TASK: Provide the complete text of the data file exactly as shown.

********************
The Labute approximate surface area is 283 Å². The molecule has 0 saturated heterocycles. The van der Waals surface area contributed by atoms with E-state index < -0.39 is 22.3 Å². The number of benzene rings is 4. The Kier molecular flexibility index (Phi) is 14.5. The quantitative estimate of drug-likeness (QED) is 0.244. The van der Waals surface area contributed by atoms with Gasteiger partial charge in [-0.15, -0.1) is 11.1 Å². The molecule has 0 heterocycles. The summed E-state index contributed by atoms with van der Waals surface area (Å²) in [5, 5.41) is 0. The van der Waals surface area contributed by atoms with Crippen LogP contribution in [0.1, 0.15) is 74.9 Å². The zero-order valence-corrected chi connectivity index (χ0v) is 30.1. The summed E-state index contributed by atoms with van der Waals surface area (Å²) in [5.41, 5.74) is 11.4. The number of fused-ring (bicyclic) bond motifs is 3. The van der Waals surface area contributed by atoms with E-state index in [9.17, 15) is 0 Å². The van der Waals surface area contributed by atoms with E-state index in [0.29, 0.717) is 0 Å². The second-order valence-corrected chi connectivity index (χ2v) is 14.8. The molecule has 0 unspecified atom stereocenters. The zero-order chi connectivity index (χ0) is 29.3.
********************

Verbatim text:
The Labute approximate surface area is 283 Å². The molecule has 0 saturated heterocycles. The van der Waals surface area contributed by atoms with E-state index < -0.39 is 22.3 Å². The number of benzene rings is 4. The Kier molecular flexibility index (Phi) is 14.5. The quantitative estimate of drug-likeness (QED) is 0.244. The van der Waals surface area contributed by atoms with Gasteiger partial charge in [-0.15, -0.1) is 11.1 Å². The molecule has 0 heterocycles. The summed E-state index contributed by atoms with van der Waals surface area (Å²) in [5, 5.41) is 0. The van der Waals surface area contributed by atoms with Crippen LogP contribution in [0.1, 0.15) is 74.9 Å². The zero-order valence-corrected chi connectivity index (χ0v) is 30.1. The summed E-state index contributed by atoms with van der Waals surface area (Å²) in [5.41, 5.74) is 11.4. The number of fused-ring (bicyclic) bond motifs is 3. The van der Waals surface area contributed by atoms with E-state index in [9.17, 15) is 0 Å². The van der Waals surface area contributed by atoms with E-state index in [0.29, 0.717) is 0 Å². The second-order valence-corrected chi connectivity index (χ2v) is 14.8. The molecule has 0 unspecified atom stereocenters. The zero-order chi connectivity index (χ0) is 29.3.